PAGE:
On our return to the Guest House we had some free time and then had a conversation with a Jewish scholar who described himself as a “Jewish Zionist Leftist who sympathizes with the Palestinians and believes they have a right to self-determination.” He laid out for us in very a honest and nuanced way the differing Jewish perceptions of the difficulties in Israel and Palestine. He personalized the struggle in this land by telling us stories of the ways in which he, his wife, and his children had been accosted by Muslims, among whom they live! He teared up telling us of an incident involving his 9-year-old son, and yet he still urged us to not take sides and he still takes the view that the Palestinian Arabs have an equal right to a homeland.
He advised us to “not take the conflict home with you” and to support Christians in this country. Noting that they are (as stated above) down to less than 2% of the population, he opined that their absence would be tragic for the country. They are a force for peace, he said, and without them the possibility of armed conflict increases. Asked what we could do, his answer was the same as the bishops – support the Christians.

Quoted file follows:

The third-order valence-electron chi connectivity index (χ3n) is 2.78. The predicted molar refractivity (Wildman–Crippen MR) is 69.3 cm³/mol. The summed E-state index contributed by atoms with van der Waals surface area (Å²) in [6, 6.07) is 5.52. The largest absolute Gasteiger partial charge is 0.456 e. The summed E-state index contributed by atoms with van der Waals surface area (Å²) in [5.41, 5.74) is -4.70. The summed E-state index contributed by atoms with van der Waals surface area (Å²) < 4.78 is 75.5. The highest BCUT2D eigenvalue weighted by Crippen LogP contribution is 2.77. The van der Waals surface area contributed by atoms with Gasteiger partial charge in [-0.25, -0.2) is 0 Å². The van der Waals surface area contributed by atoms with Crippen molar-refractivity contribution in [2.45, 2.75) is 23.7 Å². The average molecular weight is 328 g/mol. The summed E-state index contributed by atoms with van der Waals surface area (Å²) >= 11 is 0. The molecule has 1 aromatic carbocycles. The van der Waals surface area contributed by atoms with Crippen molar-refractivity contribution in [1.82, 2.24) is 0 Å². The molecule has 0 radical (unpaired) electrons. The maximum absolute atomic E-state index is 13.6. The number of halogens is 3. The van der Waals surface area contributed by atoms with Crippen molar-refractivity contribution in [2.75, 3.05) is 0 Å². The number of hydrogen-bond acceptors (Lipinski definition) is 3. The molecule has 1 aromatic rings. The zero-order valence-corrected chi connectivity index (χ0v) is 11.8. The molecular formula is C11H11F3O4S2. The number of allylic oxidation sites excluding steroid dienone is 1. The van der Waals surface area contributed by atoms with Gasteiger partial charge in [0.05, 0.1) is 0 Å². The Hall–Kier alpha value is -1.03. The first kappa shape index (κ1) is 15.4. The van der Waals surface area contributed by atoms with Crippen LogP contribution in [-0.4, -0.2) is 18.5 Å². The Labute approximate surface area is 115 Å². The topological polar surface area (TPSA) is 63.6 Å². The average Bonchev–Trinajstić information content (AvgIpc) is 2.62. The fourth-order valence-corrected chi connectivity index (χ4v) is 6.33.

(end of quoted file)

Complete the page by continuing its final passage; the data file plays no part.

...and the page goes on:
A tasty dinner of spiced beef and then Compline finished the day.
Take away from this day – Paul is correct; we are all the children of one God and those of us of the Abrahamic faiths ought to be able to demonstrate that to the rest of the world. But, for whatever reasons, we seem unable to do that. Everywhere we go in this country we find Israeli Jews provoking Palestinian Muslims; clearly it is a minority doing so blatantly, but the government seems to do so as well in more subtle ways. We find Palestinians, both Muslims and Christians, angry at the Israelis. We find Christians unable to work together (even though their bishops, Bishop Dawani told us, meet together frequently for mutual support and consultation). We hear Arabs talk of “peace and justice” and Jews talk of “peace with security,” but there is very little talk of reconciliation. There are some beginnings of grass-roots efforts at reconciliation, but it is not happening in the secular political world nor in the religious hierarchies. “Pray for the peace of Jerusalem: ‘May they prosper who love you. Peace be within your walls and quietness within your towers.’ ” (Ps 122:6-7)
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Father Funston is the rector of St. Paul’s Episcopal Church, Medina, Ohio.